Microscan Assessments of Find Particulate Matter Samples



Microscan Assessments of Find Particulate Matter Samples

Image 1: The microscope currently being used.  UB100i Biological Binocular – 4 eye magnifications. UOP. SKU: SW-70051-BS-UB100i.  See specifications in Appendix A.

  • Introduction
    MicroScans are merely a description of accepted geological and other procedures for the recognition of rock fine material and other airborne material, distributed through-out a captured sample.
    While there are many more accurate quantitative analytical procedures, almost all are extremely expensive and all have limitations as they are designed for one purpose without considering other tests that may need to be done on the sample.
    It is important to interpret the results from such quantitative tests with the assistance of the background knowledge of how the sample was taken and site specific information.
    Often laboratory reports are only of academic value and do not bring new information to the table to assist in interpreting the results. The basics of any analysis is that it must provide additional information that is useful for the interpretation of the data being discussed.
    Spectrographic analysis is fine for the various mineral elements or individually for various compounds and element combinations, but all of the organic matter has to be either ashed or acid digested, and thus unless you have done a huge bulk sample capture, you will use up all of the sample to arrive at the elemental content.
    You will then need more material to be able to look at the organic chemistry type contents and yet a third sample to be able to look at the biological content and so on.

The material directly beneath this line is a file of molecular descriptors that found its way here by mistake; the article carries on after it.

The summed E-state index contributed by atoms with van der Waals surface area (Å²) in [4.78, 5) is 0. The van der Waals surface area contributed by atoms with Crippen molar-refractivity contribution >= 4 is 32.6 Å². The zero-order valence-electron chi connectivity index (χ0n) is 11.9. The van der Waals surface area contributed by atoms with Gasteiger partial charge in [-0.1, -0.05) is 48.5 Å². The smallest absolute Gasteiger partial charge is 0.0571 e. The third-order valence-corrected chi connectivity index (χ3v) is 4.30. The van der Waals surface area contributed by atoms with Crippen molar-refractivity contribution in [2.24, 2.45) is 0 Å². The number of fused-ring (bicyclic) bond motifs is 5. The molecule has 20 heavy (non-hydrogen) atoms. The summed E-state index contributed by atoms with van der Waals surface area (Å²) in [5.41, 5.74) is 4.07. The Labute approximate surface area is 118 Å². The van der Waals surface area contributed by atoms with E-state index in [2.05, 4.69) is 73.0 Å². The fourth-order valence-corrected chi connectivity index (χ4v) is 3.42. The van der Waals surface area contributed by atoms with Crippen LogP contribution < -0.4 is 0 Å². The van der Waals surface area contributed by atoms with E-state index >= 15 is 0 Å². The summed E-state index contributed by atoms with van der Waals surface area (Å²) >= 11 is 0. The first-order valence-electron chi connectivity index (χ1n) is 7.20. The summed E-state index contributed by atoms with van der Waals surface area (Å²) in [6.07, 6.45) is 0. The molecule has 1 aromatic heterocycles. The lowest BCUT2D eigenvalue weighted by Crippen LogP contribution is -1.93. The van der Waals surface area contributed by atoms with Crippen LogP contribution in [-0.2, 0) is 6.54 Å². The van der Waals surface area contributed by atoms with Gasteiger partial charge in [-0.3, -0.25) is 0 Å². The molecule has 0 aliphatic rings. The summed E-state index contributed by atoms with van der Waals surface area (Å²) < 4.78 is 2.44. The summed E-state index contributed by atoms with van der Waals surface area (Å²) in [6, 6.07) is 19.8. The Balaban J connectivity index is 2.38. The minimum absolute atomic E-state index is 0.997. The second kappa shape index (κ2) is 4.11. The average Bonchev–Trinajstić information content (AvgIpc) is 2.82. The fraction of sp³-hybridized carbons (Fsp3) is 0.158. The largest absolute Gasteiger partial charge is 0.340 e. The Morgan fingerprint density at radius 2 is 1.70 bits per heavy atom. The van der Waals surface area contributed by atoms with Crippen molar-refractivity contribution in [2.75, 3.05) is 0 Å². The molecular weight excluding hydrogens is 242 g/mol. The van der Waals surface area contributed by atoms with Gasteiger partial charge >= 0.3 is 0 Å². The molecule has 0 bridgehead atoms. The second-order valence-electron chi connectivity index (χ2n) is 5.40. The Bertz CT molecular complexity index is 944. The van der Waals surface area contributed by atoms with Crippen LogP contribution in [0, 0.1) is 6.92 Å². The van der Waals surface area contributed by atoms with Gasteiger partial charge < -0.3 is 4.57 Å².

Again, while not the perfect solution, the MicroScan is an intelligent scrutiny of samples that does not destroy or contaminate the sample.
  • Accuracy and Application

Things of concern in establishing the accuracy of any analytical method, as with field and laboratory geology, the initial recognition of a sample will rely on the colour of the sample, the hardness, form of the material in its normal state, and its propensity to break along fracture planes.  The fact that there is a list of geological materials falling into various hardness categories, which are used to establish how hard the material is, with harder material always damaging material of a softer hardness.
Other features of geology of use are the lustre presented on broken surfaces, and the crystalline structure of most minerals.
No matter how small the particulate may be, this will, in most cases, still display its crystalline form.  The hardness of each will then predict how fine dust material will wear, especially when driven over on roadways, quarries, and on dumps.  As dirt can be exceedingly small, this is the scale we need to work at and thus it is imperative that samples can be viewed at anything from scores, hundreds or even thousands of magnifications.  The advent of the digital imaging and various light sources, permits us not only to make observations but to photograph the noted features and specimens present.